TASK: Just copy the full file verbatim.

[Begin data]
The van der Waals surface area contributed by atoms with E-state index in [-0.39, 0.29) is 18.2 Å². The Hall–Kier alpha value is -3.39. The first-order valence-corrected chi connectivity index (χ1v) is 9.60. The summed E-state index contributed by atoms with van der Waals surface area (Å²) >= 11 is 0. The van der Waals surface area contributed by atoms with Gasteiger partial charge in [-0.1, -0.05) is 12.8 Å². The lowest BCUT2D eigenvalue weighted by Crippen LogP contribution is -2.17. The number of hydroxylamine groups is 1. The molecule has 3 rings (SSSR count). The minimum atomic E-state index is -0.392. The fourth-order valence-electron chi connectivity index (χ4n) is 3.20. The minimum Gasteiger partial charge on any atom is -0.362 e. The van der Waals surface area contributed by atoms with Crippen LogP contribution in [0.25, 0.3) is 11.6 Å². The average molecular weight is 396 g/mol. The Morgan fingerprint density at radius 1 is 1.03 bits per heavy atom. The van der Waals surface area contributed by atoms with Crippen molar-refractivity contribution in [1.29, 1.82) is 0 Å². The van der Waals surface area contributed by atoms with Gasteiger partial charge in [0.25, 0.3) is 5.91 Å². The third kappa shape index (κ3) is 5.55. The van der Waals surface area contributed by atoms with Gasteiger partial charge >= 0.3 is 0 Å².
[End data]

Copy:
The van der Waals surface area contributed by atoms with E-state index in [-0.39, 0.29) is 18.2 Å². The Hall–Kier alpha value is -3.39. The first-order valence-corrected chi connectivity index (χ1v) is 9.60. The summed E-state index contributed by atoms with van der Waals surface area (Å²) >= 11 is 0. The van der Waals surface area contributed by atoms with Gasteiger partial charge in [-0.1, -0.05) is 12.8 Å². The lowest BCUT2D eigenvalue weighted by Crippen LogP contribution is -2.17. The number of hydroxylamine groups is 1. The molecule has 3 rings (SSSR count). The minimum atomic E-state index is -0.392. The fourth-order valence-electron chi connectivity index (χ4n) is 3.20. The minimum Gasteiger partial charge on any atom is -0.362 e. The van der Waals surface area contributed by atoms with Crippen LogP contribution in [0.25, 0.3) is 11.6 Å². The average molecular weight is 396 g/mol. The Morgan fingerprint density at radius 1 is 1.03 bits per heavy atom. The van der Waals surface area contributed by atoms with Crippen molar-refractivity contribution in [1.29, 1.82) is 0 Å². The van der Waals surface area contributed by atoms with Gasteiger partial charge in [0.25, 0.3) is 5.91 Å². The third kappa shape index (κ3) is 5.55. The van der Waals surface area contributed by atoms with Gasteiger partial charge >= 0.3 is 0 Å².